Similar to jez9999's thoughts above, I've been giving Raymond Hill's new 'uBlock Origin Lite' AdBlocker extension a trial run using the Vivaldi browser. (IMHO the best of the 'privacy-orientated' Chrome-clone browsers, Vivaldi has customisable toolbars and it's UI can be further modified to a degree with both CSS and JS scripts... but perhaps overly complex and encumbered by it's numerous 'built-in' tab options and mass of other 'extension-like' settings.)

uBlock Origin Lite is a rewritten version of Gorhill's current fully-fledged uBlock Origin (uBO)... but much altered (crippled?) to be compatible with the limitations of Google's new Manifest Version 3 (MV3) web extension API. Vastly reduced levels of AdBlocking rules aside, the item I immediately miss is uBO's excellent built-in 'Element Picker' (a simple right-click 'Block Element' option from a browser's Context menu)... without which I find the 'clutter' on so many websites and webpages makes them almost unusable.

For me, unless the 'Block Element' feature can be replaced or replicated by some other means, the introduction of MV3 will effectively cripple all browsers that will be solely dependent on MV3 from June 2023... so far only the Chrome-based/Blink-engined clones... but Mozilla's "keeping elements of MV2 for now" stance doesn't seem hugely robust long-term given Google's massive market dominance?

FWIW - I don't currently use GreaseMonkey or any of it's ilk... to-date I've always found the element blocker capabilities built-into uBO to be excellent, very quick and simple to use, modify, delete, etc. :thumbup: :D

PS. This Ghacks article 'uBlock Origin: how to remove any element from a page permanently' does what it says on the tin... and is a pretty good 'Howto' guide for anyone unfamiliar with uBO's built-in 'Element Blocker' function. :)

(Note: Raymond Hill initially released his trial MV3 compatible uBO version under the name 'uBlock Origin Minus' to reflect it's significantly reduced capabilities, however he has since renamed it to 'uBlock Origin Lite'.)

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Re: Bad news day for internet privacy...

Unread post by basicuser » 2022-11-27, 23:47

I wonder if AdGuard and uBlock Origin will continue to be so good as to provide versions that will work with Pale Moon.
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Re: Bad news day for internet privacy...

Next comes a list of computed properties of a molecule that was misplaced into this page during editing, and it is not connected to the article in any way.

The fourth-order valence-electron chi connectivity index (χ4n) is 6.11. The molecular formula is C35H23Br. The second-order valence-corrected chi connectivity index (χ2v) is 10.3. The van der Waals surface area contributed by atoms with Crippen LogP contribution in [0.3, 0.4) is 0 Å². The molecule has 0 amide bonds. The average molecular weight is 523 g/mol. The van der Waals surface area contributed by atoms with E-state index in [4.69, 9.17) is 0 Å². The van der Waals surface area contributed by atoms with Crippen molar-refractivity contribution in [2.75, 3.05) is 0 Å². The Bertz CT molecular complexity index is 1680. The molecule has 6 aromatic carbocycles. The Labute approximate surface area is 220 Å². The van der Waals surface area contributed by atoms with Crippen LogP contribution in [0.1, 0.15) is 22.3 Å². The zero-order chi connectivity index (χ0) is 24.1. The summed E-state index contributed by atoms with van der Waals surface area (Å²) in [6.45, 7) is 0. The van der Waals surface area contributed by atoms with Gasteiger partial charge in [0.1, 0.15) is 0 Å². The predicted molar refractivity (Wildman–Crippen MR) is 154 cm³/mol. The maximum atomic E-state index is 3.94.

Unread post by Blacklab » 2022-11-28, 12:48

For anyone interested in the technicalities of how future AdBlockers are constrained by working within Goggle's new Manifest Version 3 (MV3) API this link to Raymond Hill's (gorhill) comments regarding his own efforts to produce 'uBlock Origin Lite (uBOL)', and also explaining how his approach differed from that taken by AdGuard's 'AdBlocker MV3 Experimental' extension, is a worthwhile read:
Raymond Hill wrote:Technical notes following a ~2 weeks marathon to get something onto MV3, uBO Lite.
https://github.com/uBlockOrigin/uBlock- ... 1253893421
In conclusion Raymond Hill wrote:Many users of uBO will dislike the limitations of uBOL when compared to uBO. There is no point complaining about it, it's just not for you, it's meant for another kind of users -- you do not have to use it. For the record, it's not for me either (I want/need the full control uBO allows me), but I want to offer an option for those who use uBO as an install-and-forget blocker without ever interacting with it.

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Re: Bad news day for internet privacy...

Unread post by Burn_IT » 2022-12-01, 17:46

I changed my settings to allow non-intrusive advertising. However the ad companies' definition of "non-intrusive" means that there was no change. So I now block all advertising.
I pay for my broadband and web access and I don't see why I should be bombarded with adverts that I have never fallen for anyway.

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Re: Bad news day for internet privacy...

Unread post by jangdonggun1234 » 2022-12-02, 04:13

vannilla wrote:
2022-11-23, 02:03
If you use Pale Moon with eMatrix you are safe... for now.
Web Packages are going to kill every content blocker no matter what, at least in theory. Maybe if they ever land some kind of loophole can be found, but I'm pretty sure it'll be considered a bug to be fixed on the next revision of the "standard".
Never trust anything prefixed with "Web", just like you should think twice about organizations/initiatives whose name starts with "Open".
Three upcoming adblock/privacy killer techs from Google:
- ManifestV3 for browser-side: Make adblockers as useless as possible, no more strong rule, only plain text url block
- Google First Party Sets to make any kind of tracker blocker, cookie blocker useless
- Web Packages: Impossible to block ads

Why do people trust Google to create the web standard, they literally change what the fuck ever they want to change. It's already too late because Chrome already took 90% of browser marketshare, unless people can replace HTTP and HTTPS procol with a new one and start from scratch, most important websites are full of Google technologies nowadays.

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Re: Bad news day for internet privacy...

Unread post by Blacklab » 2022-12-02, 09:15

The deliberate Chromification and monopolisation of the whole of the web by Google (Alphabet), and in sectors by the other FAANGs too, has been underway for years and has happened because of three different but interlinked 'problems' or 'weaknesses' in modern society and government.

Firstly, most people don't seem to care, not interested in the details, seem oblivious, complacent, even happy, about losing all their personal privacy.